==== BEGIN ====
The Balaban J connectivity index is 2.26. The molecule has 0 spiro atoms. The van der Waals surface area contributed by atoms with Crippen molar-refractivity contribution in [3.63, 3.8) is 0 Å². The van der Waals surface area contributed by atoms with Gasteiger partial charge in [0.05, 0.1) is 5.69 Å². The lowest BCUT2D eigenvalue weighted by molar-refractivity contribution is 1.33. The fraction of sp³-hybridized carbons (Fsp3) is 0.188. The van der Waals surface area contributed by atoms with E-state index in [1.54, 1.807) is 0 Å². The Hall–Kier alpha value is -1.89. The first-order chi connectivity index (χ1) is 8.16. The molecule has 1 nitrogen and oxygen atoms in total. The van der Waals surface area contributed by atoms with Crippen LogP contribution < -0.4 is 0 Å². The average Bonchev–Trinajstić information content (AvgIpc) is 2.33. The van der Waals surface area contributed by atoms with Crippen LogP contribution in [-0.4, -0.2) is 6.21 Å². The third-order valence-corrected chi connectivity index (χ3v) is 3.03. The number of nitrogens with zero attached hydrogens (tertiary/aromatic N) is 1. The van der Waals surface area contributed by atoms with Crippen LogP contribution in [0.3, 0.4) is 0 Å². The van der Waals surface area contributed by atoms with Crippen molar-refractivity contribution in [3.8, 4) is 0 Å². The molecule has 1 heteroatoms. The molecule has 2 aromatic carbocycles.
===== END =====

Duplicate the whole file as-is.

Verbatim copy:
The Balaban J connectivity index is 2.26. The molecule has 0 spiro atoms. The van der Waals surface area contributed by atoms with Crippen molar-refractivity contribution in [3.63, 3.8) is 0 Å². The van der Waals surface area contributed by atoms with Gasteiger partial charge in [0.05, 0.1) is 5.69 Å². The lowest BCUT2D eigenvalue weighted by molar-refractivity contribution is 1.33. The fraction of sp³-hybridized carbons (Fsp3) is 0.188. The van der Waals surface area contributed by atoms with E-state index in [1.54, 1.807) is 0 Å². The Hall–Kier alpha value is -1.89. The first-order chi connectivity index (χ1) is 8.16. The molecule has 1 nitrogen and oxygen atoms in total. The van der Waals surface area contributed by atoms with Crippen LogP contribution < -0.4 is 0 Å². The average Bonchev–Trinajstić information content (AvgIpc) is 2.33. The van der Waals surface area contributed by atoms with Crippen LogP contribution in [-0.4, -0.2) is 6.21 Å². The third-order valence-corrected chi connectivity index (χ3v) is 3.03. The number of nitrogens with zero attached hydrogens (tertiary/aromatic N) is 1. The van der Waals surface area contributed by atoms with Crippen LogP contribution in [0.3, 0.4) is 0 Å². The van der Waals surface area contributed by atoms with Crippen molar-refractivity contribution in [3.8, 4) is 0 Å². The molecule has 1 heteroatoms. The molecule has 2 aromatic carbocycles.